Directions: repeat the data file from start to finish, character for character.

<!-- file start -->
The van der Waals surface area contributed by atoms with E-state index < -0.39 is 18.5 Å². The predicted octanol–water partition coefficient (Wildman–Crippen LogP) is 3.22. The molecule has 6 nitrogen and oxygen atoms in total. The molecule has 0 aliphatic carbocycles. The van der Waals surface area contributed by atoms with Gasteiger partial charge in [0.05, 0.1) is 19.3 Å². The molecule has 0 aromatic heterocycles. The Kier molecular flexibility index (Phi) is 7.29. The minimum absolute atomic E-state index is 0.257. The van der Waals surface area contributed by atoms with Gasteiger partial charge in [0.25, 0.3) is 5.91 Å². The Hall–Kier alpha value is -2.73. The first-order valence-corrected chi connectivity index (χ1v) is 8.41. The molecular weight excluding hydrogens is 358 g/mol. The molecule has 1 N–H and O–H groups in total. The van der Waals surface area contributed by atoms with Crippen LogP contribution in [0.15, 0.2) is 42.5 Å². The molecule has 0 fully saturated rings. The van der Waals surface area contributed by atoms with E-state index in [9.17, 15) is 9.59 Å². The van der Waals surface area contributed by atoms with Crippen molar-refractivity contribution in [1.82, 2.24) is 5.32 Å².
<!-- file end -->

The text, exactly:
The van der Waals surface area contributed by atoms with E-state index < -0.39 is 18.5 Å². The predicted octanol–water partition coefficient (Wildman–Crippen LogP) is 3.22. The molecule has 6 nitrogen and oxygen atoms in total. The molecule has 0 aliphatic carbocycles. The van der Waals surface area contributed by atoms with Gasteiger partial charge in [0.05, 0.1) is 19.3 Å². The molecule has 0 aromatic heterocycles. The Kier molecular flexibility index (Phi) is 7.29. The minimum absolute atomic E-state index is 0.257. The van der Waals surface area contributed by atoms with Gasteiger partial charge in [0.25, 0.3) is 5.91 Å². The Hall–Kier alpha value is -2.73. The first-order valence-corrected chi connectivity index (χ1v) is 8.41. The molecular weight excluding hydrogens is 358 g/mol. The molecule has 1 N–H and O–H groups in total. The van der Waals surface area contributed by atoms with Crippen LogP contribution in [0.15, 0.2) is 42.5 Å². The molecule has 0 fully saturated rings. The van der Waals surface area contributed by atoms with E-state index in [9.17, 15) is 9.59 Å². The van der Waals surface area contributed by atoms with Crippen molar-refractivity contribution in [1.82, 2.24) is 5.32 Å².